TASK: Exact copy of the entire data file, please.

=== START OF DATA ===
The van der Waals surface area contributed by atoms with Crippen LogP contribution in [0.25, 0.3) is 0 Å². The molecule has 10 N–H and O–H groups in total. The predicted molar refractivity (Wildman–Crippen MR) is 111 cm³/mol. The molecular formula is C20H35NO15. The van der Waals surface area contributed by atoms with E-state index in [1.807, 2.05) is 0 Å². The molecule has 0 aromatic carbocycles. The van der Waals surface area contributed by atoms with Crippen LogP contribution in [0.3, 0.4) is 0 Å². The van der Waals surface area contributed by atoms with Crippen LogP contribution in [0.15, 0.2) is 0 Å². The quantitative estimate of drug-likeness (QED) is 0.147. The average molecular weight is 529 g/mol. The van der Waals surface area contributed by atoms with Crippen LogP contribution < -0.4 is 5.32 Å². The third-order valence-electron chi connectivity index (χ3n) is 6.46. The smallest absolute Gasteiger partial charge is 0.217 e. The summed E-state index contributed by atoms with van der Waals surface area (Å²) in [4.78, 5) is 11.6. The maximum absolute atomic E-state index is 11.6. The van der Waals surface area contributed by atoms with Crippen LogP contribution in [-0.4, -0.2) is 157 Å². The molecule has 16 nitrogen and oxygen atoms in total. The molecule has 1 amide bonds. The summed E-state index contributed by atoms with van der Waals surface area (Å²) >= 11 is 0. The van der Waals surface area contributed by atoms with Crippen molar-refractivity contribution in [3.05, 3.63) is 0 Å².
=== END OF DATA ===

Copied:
The van der Waals surface area contributed by atoms with Crippen LogP contribution in [0.25, 0.3) is 0 Å². The molecule has 10 N–H and O–H groups in total. The predicted molar refractivity (Wildman–Crippen MR) is 111 cm³/mol. The molecular formula is C20H35NO15. The van der Waals surface area contributed by atoms with E-state index in [1.807, 2.05) is 0 Å². The molecule has 0 aromatic carbocycles. The van der Waals surface area contributed by atoms with Crippen LogP contribution in [0.3, 0.4) is 0 Å². The van der Waals surface area contributed by atoms with Crippen LogP contribution in [0.15, 0.2) is 0 Å². The quantitative estimate of drug-likeness (QED) is 0.147. The average molecular weight is 529 g/mol. The van der Waals surface area contributed by atoms with Crippen LogP contribution < -0.4 is 5.32 Å². The third-order valence-electron chi connectivity index (χ3n) is 6.46. The smallest absolute Gasteiger partial charge is 0.217 e. The summed E-state index contributed by atoms with van der Waals surface area (Å²) in [4.78, 5) is 11.6. The maximum absolute atomic E-state index is 11.6. The van der Waals surface area contributed by atoms with Crippen LogP contribution in [-0.4, -0.2) is 157 Å². The molecule has 16 nitrogen and oxygen atoms in total. The molecule has 1 amide bonds. The summed E-state index contributed by atoms with van der Waals surface area (Å²) >= 11 is 0. The van der Waals surface area contributed by atoms with Crippen molar-refractivity contribution in [3.05, 3.63) is 0 Å².